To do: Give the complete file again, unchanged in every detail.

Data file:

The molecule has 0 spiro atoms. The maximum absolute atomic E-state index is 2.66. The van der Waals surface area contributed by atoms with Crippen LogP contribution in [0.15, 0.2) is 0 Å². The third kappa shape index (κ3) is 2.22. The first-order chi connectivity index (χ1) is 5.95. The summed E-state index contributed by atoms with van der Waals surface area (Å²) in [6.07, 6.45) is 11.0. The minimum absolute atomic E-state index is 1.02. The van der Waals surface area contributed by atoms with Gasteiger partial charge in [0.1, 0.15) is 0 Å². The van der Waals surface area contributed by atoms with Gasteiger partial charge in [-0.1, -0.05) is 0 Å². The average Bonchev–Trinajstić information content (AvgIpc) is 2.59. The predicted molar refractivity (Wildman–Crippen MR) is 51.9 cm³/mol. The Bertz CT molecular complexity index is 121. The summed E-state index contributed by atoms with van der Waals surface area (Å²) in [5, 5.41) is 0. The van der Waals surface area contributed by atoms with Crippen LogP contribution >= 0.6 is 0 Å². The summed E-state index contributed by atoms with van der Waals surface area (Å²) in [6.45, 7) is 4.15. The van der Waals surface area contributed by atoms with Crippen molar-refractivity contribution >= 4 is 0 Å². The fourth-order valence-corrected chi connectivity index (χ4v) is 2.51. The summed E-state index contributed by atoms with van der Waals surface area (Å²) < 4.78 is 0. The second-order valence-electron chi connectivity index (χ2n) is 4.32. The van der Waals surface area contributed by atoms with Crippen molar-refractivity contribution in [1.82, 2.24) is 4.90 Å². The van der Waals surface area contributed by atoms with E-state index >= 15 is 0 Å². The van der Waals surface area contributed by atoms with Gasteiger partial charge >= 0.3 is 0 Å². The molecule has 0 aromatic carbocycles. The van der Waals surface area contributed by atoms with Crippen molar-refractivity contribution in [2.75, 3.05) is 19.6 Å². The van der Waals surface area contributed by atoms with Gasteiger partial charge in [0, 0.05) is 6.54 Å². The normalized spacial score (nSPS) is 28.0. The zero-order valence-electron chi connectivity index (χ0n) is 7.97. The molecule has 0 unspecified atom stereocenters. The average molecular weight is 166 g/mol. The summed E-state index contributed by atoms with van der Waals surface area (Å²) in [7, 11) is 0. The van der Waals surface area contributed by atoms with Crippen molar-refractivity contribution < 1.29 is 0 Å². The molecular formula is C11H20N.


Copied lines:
The molecule has 0 spiro atoms. The maximum absolute atomic E-state index is 2.66. The van der Waals surface area contributed by atoms with Crippen LogP contribution in [0.15, 0.2) is 0 Å². The third kappa shape index (κ3) is 2.22. The first-order chi connectivity index (χ1) is 5.95. The summed E-state index contributed by atoms with van der Waals surface area (Å²) in [6.07, 6.45) is 11.0. The minimum absolute atomic E-state index is 1.02. The van der Waals surface area contributed by atoms with Gasteiger partial charge in [0.1, 0.15) is 0 Å². The van der Waals surface area contributed by atoms with Gasteiger partial charge in [-0.1, -0.05) is 0 Å². The average Bonchev–Trinajstić information content (AvgIpc) is 2.59. The predicted molar refractivity (Wildman–Crippen MR) is 51.9 cm³/mol. The Bertz CT molecular complexity index is 121. The summed E-state index contributed by atoms with van der Waals surface area (Å²) in [5, 5.41) is 0. The van der Waals surface area contributed by atoms with Crippen LogP contribution >= 0.6 is 0 Å². The summed E-state index contributed by atoms with van der Waals surface area (Å²) in [6.45, 7) is 4.15. The van der Waals surface area contributed by atoms with Crippen molar-refractivity contribution >= 4 is 0 Å². The fourth-order valence-corrected chi connectivity index (χ4v) is 2.51. The summed E-state index contributed by atoms with van der Waals surface area (Å²) < 4.78 is 0. The second-order valence-electron chi connectivity index (χ2n) is 4.32. The van der Waals surface area contributed by atoms with Crippen molar-refractivity contribution in [1.82, 2.24) is 4.90 Å². The van der Waals surface area contributed by atoms with E-state index >= 15 is 0 Å². The van der Waals surface area contributed by atoms with Gasteiger partial charge >= 0.3 is 0 Å². The molecule has 0 aromatic carbocycles. The van der Waals surface area contributed by atoms with Crippen molar-refractivity contribution in [2.75, 3.05) is 19.6 Å². The van der Waals surface area contributed by atoms with Gasteiger partial charge in [0, 0.05) is 6.54 Å². The normalized spacial score (nSPS) is 28.0. The zero-order valence-electron chi connectivity index (χ0n) is 7.97. The molecule has 0 unspecified atom stereocenters. The average molecular weight is 166 g/mol. The summed E-state index contributed by atoms with van der Waals surface area (Å²) in [7, 11) is 0. The van der Waals surface area contributed by atoms with Crippen molar-refractivity contribution < 1.29 is 0 Å². The molecular formula is C11H20N.